One consequence of inbreeding can be children whose genetic defects do not allow them to be brought to term. Major studies have been conducted in an effort to establish the cause of death.
There is some evidence, advanced by Harvard microbiologist Ralph Mitchell, that his burial may have been hurried. Although there is some speculation that Tutankhamun was assassinated, the consensus is that his death was accidental.
In June , German scientists said that they believed there was evidence that he had died of sickle cell disease. Other experts, however, rejected the hypothesis of homozygous sickle cell disease  based on survival beyond the age of 5 and the location of the osteonecrosis , which is characteristic of Freiberg-Kohler syndrome rather than sickle-cell disease.
Siblings are more likely to pass on twin copies of deleterious alleles , which is why children of incest more commonly manifest genetic defects.
Three international experts served as consultants: As stated above, the team discovered DNA from several strains of a parasite, proving that he was repeatedly infected with the most severe strain of malaria, several times in his short life.
Malaria can trigger circulatory shock or cause a fatal immune response in the body, either of which can lead to death. If Tutankhamun did suffer from a bone disease which was crippling, it may not have been fatal.
A review of the medical findings to date found that he suffered from mild kyphoscoliosis , pes planus flat feet , hypophalangism of the right foot, bone necrosis of the second and third metatarsal bones of the left foot, malaria, and a complex bone fracture of the right knee, which occurred shortly before his death.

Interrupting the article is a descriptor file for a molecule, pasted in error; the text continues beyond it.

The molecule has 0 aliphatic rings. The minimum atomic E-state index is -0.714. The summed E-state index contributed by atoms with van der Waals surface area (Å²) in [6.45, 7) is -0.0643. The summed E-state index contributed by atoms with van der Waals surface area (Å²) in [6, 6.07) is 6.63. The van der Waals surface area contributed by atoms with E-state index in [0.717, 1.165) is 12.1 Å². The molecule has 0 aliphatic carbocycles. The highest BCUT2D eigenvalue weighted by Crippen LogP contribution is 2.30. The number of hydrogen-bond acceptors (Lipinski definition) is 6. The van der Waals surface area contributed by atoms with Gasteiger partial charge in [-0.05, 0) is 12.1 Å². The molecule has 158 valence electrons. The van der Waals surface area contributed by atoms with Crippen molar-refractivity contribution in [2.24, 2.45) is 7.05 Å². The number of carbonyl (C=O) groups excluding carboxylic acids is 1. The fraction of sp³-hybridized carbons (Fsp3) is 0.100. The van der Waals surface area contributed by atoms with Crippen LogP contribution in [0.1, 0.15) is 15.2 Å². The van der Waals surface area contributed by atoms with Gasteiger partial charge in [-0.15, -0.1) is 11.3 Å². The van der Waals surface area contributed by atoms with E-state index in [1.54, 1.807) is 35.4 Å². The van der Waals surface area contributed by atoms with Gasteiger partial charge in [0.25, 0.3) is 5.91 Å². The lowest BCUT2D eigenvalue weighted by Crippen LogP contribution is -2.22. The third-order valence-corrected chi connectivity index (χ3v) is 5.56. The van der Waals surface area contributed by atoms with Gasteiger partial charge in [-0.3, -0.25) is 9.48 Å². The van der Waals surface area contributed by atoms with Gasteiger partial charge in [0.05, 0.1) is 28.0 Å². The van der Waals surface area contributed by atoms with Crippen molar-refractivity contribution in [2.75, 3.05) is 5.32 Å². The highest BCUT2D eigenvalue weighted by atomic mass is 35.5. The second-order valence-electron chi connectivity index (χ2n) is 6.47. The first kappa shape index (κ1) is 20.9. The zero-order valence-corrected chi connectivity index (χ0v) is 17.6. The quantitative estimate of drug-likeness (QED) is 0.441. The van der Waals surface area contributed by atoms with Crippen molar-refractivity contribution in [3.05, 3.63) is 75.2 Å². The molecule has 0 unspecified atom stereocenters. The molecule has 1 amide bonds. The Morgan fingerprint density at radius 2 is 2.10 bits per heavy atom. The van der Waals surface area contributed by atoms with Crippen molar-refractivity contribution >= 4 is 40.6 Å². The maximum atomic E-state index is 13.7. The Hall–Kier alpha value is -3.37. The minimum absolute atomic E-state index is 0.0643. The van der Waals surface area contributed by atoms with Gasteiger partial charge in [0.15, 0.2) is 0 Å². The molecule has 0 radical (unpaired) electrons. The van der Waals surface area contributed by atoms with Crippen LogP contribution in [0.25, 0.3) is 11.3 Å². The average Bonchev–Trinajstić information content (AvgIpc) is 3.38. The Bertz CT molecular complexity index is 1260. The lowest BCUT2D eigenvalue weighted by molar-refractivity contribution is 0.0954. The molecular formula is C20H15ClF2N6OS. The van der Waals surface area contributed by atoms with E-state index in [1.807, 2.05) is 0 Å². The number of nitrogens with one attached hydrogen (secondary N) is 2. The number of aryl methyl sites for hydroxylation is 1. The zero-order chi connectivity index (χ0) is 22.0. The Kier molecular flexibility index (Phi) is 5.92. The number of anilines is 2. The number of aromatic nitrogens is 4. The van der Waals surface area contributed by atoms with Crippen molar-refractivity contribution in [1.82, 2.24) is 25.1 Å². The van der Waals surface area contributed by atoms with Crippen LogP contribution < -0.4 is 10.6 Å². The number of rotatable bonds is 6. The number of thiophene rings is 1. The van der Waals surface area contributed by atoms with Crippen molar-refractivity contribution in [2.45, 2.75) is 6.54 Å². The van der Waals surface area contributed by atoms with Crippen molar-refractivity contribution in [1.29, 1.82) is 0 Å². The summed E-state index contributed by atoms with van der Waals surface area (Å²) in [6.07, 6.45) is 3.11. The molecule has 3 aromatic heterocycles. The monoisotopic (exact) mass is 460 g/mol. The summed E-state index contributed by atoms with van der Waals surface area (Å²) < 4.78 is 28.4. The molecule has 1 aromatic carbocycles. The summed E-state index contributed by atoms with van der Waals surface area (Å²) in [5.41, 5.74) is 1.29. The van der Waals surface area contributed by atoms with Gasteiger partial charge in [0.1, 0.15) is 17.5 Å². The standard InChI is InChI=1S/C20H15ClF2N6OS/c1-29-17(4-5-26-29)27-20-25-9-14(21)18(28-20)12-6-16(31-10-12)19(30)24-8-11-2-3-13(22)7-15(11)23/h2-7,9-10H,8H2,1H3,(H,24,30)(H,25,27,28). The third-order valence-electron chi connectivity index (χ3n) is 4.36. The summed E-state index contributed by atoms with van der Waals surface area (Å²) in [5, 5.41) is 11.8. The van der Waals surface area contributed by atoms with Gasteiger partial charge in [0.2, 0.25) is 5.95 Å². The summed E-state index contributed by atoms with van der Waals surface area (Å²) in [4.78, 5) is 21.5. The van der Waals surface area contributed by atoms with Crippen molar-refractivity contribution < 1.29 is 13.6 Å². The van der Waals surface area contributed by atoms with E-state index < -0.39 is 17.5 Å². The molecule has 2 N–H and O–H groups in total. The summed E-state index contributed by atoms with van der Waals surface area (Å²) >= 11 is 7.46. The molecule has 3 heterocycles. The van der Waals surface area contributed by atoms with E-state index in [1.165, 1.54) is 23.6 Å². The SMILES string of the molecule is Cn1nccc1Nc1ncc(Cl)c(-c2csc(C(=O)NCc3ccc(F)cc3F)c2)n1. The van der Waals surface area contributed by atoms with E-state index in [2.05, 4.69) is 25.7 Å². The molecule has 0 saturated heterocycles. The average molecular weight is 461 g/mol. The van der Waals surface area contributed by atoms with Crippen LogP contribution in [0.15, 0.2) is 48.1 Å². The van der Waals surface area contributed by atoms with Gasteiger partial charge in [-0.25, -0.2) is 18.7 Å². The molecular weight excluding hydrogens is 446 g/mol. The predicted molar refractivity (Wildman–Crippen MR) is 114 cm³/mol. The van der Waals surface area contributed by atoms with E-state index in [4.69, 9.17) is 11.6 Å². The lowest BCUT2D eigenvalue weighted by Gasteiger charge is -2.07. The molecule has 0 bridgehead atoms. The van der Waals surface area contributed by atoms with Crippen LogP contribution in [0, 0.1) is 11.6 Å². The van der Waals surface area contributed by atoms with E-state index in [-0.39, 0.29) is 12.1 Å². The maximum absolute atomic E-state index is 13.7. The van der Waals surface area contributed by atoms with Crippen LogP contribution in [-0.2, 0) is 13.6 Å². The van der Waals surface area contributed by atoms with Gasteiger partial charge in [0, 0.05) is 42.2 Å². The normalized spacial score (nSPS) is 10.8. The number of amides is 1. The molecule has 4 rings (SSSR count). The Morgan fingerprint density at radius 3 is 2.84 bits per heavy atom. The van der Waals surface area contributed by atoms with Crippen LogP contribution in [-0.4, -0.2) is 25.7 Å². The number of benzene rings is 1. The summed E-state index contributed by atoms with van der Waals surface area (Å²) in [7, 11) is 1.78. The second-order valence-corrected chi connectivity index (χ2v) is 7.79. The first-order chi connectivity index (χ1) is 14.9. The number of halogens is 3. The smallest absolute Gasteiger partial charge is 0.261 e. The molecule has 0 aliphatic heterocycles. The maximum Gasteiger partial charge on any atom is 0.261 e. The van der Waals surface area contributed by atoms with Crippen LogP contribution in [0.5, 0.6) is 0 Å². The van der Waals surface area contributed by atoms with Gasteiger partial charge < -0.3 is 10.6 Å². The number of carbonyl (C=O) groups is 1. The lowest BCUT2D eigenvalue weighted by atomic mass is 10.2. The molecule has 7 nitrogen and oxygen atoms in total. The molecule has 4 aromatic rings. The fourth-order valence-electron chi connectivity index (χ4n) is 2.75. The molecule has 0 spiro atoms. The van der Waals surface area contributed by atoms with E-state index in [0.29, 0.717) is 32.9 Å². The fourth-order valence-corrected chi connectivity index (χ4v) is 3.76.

In late , Egyptologist Dr. Chris Naunton and scientists from the Cranfield Institute performed a "virtual autopsy" of Tutankhamun, revealing a pattern of injuries down one side of his body.
Car-crash investigators then created computer simulations of chariot accidents. Naunton concluded that Tutankhamun was killed in a chariot crash: Working with anthropologist Dr.
Robert Connolly and forensic archaeologist Dr. Naunton said, "The charring and possibility that a botched mummification led to the body spontaneously combusting shortly after burial was entirely unexpected.
A further investigation, in , revealed that it was unlikely he had been killed in a chariot accident. Scans found that all but one of his bone fractures, including those to his skull, had been inflicted after his death.
The scans also showed that he had a partially clubbed foot and would have been unable to stand unaided, thus making it unlikely he ever rode in a chariot; this was supported by the presence of many walking sticks among the contents of his tomb.
Instead, it is believed that genetic defects arising from his parents being siblings, complications from a broken leg and his suffering from malaria, together caused his death.
However, various orthopaedic doctors, such as Dr. Gamble himself believes that the twisted position of the left foot is actually the result of mummification.
Marianne Eaton-Krauss , argue that the diagnosis of Tutankhamun being disabled on the account of possessing so many walking sticks is "aggravating" due to the fact that staffs and staves were a sign of prestige in Ancient Egypt, and were typically used, not as a crutch, but instead in hunting, hand-to-hand combat and to handle snakes.
Robert Connolly, Ashraj Selim, and Dr. Zahi Hawass , all support the notion that King Tutankhamun died as the result of an accident, whether it be from hunting or chariot crash.